Lockheed A-12 Blackbird
Disassembly had many potential stumbling blocks. The Blackbird had to be reduced from its 55 foot wide stance to a size that could be transported through three states. Due to the nature of a “spy plane” and its missions, very little information concerning assembly, much less disassembly, was available from the U.S. Air Force or from Lockheed. The disassembly process was designed, on site, during inspections prior to the move with a special emphasis on not cutting the airframe.
Transportation included designing the cradling to carry the fuselage and directing the loading of it and the four other components onto the trailers. Transportation also meant accompanying the aircraft during its trip to provide public relations and 24-hour security as well as monitoring the safety of the loads and supplying technical assistance to state agencies and transportation crews.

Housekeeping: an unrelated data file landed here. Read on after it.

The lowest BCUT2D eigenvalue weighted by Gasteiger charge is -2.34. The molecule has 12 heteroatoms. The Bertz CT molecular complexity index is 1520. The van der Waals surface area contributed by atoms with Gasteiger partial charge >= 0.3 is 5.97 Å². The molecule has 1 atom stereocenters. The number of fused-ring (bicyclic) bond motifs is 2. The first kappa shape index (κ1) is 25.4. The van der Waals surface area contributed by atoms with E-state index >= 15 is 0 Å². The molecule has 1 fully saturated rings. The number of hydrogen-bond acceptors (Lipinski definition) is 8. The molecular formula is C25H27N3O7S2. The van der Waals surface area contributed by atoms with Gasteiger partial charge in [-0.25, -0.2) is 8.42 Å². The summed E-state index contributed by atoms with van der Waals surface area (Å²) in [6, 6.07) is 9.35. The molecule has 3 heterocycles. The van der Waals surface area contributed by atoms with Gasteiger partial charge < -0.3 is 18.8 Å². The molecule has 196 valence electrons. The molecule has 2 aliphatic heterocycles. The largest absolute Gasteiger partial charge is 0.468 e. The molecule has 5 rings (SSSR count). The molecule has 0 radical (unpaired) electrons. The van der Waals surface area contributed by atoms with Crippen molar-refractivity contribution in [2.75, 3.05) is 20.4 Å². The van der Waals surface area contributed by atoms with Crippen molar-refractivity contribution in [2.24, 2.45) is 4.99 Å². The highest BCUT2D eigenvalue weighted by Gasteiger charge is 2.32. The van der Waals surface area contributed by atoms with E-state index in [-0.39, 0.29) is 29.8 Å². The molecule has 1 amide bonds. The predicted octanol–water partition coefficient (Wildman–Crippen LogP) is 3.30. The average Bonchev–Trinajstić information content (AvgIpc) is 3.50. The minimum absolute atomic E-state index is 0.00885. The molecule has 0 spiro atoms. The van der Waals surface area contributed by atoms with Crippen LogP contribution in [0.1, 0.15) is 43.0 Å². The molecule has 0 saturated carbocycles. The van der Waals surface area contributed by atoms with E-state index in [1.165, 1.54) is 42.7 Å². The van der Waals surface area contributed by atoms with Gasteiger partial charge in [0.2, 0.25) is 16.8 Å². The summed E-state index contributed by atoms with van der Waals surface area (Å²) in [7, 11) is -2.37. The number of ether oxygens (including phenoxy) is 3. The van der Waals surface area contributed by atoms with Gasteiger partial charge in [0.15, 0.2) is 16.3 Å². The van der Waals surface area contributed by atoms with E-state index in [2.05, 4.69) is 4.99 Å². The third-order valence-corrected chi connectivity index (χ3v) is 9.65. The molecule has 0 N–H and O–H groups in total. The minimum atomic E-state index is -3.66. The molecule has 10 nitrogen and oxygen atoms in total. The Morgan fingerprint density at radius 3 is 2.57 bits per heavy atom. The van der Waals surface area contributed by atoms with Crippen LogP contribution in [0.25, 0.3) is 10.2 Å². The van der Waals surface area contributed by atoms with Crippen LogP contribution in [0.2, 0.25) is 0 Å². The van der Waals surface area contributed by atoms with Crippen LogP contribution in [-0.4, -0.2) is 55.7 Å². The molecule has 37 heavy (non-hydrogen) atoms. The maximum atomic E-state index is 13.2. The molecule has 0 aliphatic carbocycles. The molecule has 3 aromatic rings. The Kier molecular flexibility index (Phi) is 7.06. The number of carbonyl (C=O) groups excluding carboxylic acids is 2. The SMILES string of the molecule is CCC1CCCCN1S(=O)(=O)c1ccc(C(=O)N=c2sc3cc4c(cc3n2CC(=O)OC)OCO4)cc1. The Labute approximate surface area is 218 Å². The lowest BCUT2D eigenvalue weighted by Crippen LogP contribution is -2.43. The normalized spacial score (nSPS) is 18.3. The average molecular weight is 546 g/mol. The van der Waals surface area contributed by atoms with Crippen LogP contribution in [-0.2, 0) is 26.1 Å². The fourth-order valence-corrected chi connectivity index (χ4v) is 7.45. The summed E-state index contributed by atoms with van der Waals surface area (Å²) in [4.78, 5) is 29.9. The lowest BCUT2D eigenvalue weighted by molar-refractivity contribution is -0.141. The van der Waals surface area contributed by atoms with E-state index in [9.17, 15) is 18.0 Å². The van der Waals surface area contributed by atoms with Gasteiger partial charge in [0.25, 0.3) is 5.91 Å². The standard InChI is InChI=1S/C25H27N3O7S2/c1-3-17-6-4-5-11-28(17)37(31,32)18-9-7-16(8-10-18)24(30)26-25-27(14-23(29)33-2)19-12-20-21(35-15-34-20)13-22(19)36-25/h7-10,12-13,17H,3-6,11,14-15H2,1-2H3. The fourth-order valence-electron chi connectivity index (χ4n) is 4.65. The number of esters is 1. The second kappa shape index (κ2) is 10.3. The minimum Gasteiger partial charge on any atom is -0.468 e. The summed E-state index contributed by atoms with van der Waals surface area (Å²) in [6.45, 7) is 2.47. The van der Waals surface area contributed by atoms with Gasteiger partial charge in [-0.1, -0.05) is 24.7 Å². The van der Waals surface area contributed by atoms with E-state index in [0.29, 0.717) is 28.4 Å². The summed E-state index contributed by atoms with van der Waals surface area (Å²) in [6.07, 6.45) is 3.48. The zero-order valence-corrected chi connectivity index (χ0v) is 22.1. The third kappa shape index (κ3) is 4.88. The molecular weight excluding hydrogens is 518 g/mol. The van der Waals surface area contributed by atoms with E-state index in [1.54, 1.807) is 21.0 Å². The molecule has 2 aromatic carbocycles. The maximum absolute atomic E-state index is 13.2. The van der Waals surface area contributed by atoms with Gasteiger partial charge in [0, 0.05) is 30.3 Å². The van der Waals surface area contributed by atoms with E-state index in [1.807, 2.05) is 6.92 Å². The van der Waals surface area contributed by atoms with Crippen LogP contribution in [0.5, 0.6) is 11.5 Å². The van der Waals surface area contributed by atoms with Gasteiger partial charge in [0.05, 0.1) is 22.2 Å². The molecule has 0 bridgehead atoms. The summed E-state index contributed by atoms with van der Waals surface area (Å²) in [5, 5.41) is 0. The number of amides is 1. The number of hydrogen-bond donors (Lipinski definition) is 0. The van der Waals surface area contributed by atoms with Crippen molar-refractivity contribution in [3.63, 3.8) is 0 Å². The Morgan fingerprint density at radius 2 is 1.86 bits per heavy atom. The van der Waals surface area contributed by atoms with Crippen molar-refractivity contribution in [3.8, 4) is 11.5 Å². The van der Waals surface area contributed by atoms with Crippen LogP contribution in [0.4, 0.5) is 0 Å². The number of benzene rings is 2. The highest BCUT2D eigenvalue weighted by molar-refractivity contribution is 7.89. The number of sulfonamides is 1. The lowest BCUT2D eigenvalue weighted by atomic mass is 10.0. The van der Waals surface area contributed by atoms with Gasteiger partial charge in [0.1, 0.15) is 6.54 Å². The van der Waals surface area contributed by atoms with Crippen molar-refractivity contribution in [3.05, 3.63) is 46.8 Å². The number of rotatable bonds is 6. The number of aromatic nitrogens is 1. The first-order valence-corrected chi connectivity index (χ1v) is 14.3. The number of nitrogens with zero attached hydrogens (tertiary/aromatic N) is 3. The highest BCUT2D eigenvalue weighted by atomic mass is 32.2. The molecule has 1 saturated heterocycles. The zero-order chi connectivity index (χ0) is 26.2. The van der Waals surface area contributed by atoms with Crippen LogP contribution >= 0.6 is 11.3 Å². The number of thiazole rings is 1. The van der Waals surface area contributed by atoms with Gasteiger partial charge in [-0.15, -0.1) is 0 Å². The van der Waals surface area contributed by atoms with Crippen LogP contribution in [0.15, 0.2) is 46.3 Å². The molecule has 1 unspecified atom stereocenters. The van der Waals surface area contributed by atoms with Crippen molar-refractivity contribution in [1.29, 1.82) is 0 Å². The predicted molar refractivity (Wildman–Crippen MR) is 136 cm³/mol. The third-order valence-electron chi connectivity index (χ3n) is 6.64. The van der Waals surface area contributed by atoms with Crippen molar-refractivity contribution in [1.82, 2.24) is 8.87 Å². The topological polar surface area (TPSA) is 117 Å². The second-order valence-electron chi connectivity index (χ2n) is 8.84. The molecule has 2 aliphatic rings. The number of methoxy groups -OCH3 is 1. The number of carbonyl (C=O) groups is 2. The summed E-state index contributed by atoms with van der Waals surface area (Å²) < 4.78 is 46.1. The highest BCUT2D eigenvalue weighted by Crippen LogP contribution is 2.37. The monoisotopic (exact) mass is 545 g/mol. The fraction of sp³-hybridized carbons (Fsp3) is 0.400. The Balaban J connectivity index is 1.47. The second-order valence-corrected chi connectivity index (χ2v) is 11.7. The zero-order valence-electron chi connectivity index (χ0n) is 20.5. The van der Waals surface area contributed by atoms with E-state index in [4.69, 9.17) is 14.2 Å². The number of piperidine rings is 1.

Reassembly first took the aircraft through a complete inspection from tip to tail and a thorough cleaning. The next step was the preservation of all internal parts and reassembly of all components. Following extensive research for historical correctness of the paint scheme, the Blackbird’s external surfaces were prepared and painted and the markings were applied.
The aircraft was moved from its reassembly site to the Museum of Flight’s Great Gallery and placed in its permanent exhibit site. Finishing touches were provided and the Lockheed A-12 Blackbird exhibit opened to a large and enthusiastic aviation community.